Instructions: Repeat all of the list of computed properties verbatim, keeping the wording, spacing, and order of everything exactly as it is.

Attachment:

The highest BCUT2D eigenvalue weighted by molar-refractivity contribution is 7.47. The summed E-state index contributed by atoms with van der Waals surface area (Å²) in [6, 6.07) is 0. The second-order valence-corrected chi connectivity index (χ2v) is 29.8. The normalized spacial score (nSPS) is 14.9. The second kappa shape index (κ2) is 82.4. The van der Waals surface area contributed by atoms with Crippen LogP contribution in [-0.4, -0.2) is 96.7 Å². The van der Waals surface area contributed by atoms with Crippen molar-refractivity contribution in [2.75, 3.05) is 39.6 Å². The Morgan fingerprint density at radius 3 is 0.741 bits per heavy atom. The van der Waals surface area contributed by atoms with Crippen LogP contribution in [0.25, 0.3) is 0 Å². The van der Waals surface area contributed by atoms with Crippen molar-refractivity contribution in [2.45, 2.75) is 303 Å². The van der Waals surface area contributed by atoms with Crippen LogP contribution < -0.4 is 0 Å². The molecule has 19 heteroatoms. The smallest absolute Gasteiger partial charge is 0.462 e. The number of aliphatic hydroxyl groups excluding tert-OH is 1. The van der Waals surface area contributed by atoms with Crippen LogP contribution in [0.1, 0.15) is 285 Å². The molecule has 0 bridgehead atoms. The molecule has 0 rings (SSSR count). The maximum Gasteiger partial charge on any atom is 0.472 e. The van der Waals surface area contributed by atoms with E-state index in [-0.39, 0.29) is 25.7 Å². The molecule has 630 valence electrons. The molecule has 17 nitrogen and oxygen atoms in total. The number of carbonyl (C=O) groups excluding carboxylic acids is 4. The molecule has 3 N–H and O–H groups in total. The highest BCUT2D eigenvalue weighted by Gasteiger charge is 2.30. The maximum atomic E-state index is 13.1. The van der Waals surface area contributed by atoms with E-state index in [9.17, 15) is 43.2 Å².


The highest BCUT2D eigenvalue weighted by molar-refractivity contribution is 7.47. The summed E-state index contributed by atoms with van der Waals surface area (Å²) in [6, 6.07) is 0. The second-order valence-corrected chi connectivity index (χ2v) is 29.8. The normalized spacial score (nSPS) is 14.9. The second kappa shape index (κ2) is 82.4. The van der Waals surface area contributed by atoms with Crippen LogP contribution in [-0.4, -0.2) is 96.7 Å². The van der Waals surface area contributed by atoms with Crippen molar-refractivity contribution in [2.75, 3.05) is 39.6 Å². The Morgan fingerprint density at radius 3 is 0.741 bits per heavy atom. The van der Waals surface area contributed by atoms with Crippen LogP contribution in [0.25, 0.3) is 0 Å². The van der Waals surface area contributed by atoms with Crippen molar-refractivity contribution in [2.45, 2.75) is 303 Å². The van der Waals surface area contributed by atoms with Crippen LogP contribution < -0.4 is 0 Å². The molecule has 19 heteroatoms. The smallest absolute Gasteiger partial charge is 0.462 e. The number of aliphatic hydroxyl groups excluding tert-OH is 1. The van der Waals surface area contributed by atoms with Crippen LogP contribution in [0.1, 0.15) is 285 Å². The molecule has 0 bridgehead atoms. The molecule has 0 rings (SSSR count). The maximum Gasteiger partial charge on any atom is 0.472 e. The van der Waals surface area contributed by atoms with E-state index in [-0.39, 0.29) is 25.7 Å². The molecule has 630 valence electrons. The molecule has 17 nitrogen and oxygen atoms in total. The number of carbonyl (C=O) groups excluding carboxylic acids is 4. The molecule has 3 N–H and O–H groups in total. The highest BCUT2D eigenvalue weighted by Gasteiger charge is 2.30. The maximum atomic E-state index is 13.1. The van der Waals surface area contributed by atoms with E-state index in [9.17, 15) is 43.2 Å².